As the appointment row of former chief secretary Lok Man Singh Karki as chief of the Commission for the Investigation of the Abuse of Authority flares up, the Nepalese society, which is looking forward to the new elections, is bitterly divided. There is division among media, civil society and political parties over it.
President Dr. Ram Baran Yadav appointed Karki on Wednesday (May 8) morning following chairman of council of minister Khil Raj Regmi's clarification that the process of recommendation was made through constitutional and legal way.
On the other hand, from the street to the court and from the media to the entire political spectrum, the dominant agenda is not the forthcoming elections. Student unions affiliated to 13 different political parties have already announced an agitation. Nepali Congress leader Sushil Koirala and CPN-UML leaders, who recommended Karki’s name, have issued a statement asking president Yadav not to accept the recommendation. UCPN-Maoist leader Prachanda, however, is still sticking to his recommendation of Karki.
Former minister and member of the dissolved Constituent Assembly Nilamber Acharya writes in his face book wall, opposing the move as against the spirit. Even known royalist Dirgha Raj Prasai has opposed the appointment of Karki as the chief of the CIAA him terming corrupt. Leading civil society member and senior journalist Kanak Mani Dixit is leading the agitation against the appointment.
Although this new row seems somewhat strange, as a development arising with a new agitation, verbal war, or division, it is a regular feature of Nepalese society. One of the characters of Nepalese political and social spectrum is continuation of instability.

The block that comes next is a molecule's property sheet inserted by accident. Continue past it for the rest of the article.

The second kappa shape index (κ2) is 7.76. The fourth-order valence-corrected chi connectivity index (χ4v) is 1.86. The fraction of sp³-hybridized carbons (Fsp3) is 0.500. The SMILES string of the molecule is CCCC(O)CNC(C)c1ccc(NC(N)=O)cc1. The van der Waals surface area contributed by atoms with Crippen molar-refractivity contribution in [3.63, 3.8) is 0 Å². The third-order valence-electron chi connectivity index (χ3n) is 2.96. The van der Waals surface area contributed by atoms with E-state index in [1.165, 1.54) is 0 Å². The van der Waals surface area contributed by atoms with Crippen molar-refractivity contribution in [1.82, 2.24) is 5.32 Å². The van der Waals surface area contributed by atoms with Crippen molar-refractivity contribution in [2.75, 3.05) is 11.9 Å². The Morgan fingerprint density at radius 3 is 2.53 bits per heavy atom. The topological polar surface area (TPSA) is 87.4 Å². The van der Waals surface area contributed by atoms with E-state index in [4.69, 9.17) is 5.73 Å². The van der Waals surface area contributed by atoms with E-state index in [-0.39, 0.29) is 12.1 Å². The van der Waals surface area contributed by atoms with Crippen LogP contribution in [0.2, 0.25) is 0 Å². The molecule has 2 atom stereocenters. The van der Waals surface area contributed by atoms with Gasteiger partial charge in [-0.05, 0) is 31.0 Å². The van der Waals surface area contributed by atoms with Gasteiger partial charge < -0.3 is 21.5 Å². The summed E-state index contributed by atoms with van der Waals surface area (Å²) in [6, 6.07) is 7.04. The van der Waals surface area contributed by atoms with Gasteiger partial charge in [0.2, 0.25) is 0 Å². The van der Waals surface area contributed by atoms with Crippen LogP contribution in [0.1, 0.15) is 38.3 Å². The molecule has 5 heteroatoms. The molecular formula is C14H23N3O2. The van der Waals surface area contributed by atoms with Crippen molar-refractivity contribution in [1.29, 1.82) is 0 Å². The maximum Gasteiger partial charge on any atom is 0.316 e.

At a time when political parties are pressing to announce the elections date, the appointment row of former chief secretary Karki has overshadowed the process. If political parties continue to indulge in the appointment row, it will definitely hamper the election process.
“Nepali Congress and CPN-UML do not want to go for elections. This is the reason they are diverting their aim by denouncing the decision taken under their own consent,” said UCPN-Maoist leader Prachanda. “Actually, UML leaders proposed the name of Karki and all four political parties unanimously agreed on that.”
CPN-UML leaders dismissed the charges. “It was UCPN-Maoist leader Prachanda who proposed the name of Karki,” said CPN-UML leader Pradip Gyawali.
At a time when Nepal's major political parties are busy in launching a nationwide campaign, the political controversy has diverted their attention from elections to the appointment. Nepali Congress, CPN-UML and UCPN-Maoist leaders have already returned to capital from districts to clarify their stands.
Disputes over the appointment are heating the streets of Kathmandu. The strike called by CPN-Maoist led front, representing 33 political parties, crippled the life in nine districts of eastern part of Nepal, thereby, disturbing the elections process.
Despite such disturbances, chief election commissioner Nilkatth Upreti is confident about holding the elections. "The election date will not go beyond mid-November. He also urged the people not to doubt the EC´s ability to conduct the polls," said Chief Election Commissioner Nilkantha Upreti “We are technically prepared to hold election so I also urge the parties to remain prepared for polls. UCPN-Maoist has proposed to the government to announce November 13 or 14 as the election date.”
Implications of the political disputes
The appointment row will have severe ramifications in the political process. It is likely to weaken all the institutions involved in the process. It will create a division among major four political parties, which will render the Four Party Political Mechanism defunct.
As workers of political parties have already raised a question about the capability of senior leaders, political parties will lose their legitimacy too. Bitterly divided political forces and civil society are likely to have impacts in the coming elections. The court's legitimacy will also suffer.
As the appointment row has already put the political forces in an odd situation, Nepal's politics will continue to go as it was. Although it may seem unnatural on the surface, the row is natural. Eminent constitutional lawyer Ganesh Raj Sharma, who is retired now, used to say that frequent political upheavals, unusual for common people, are a regular coincidence in Nepali politics. So, nothing is impossible in Nepal.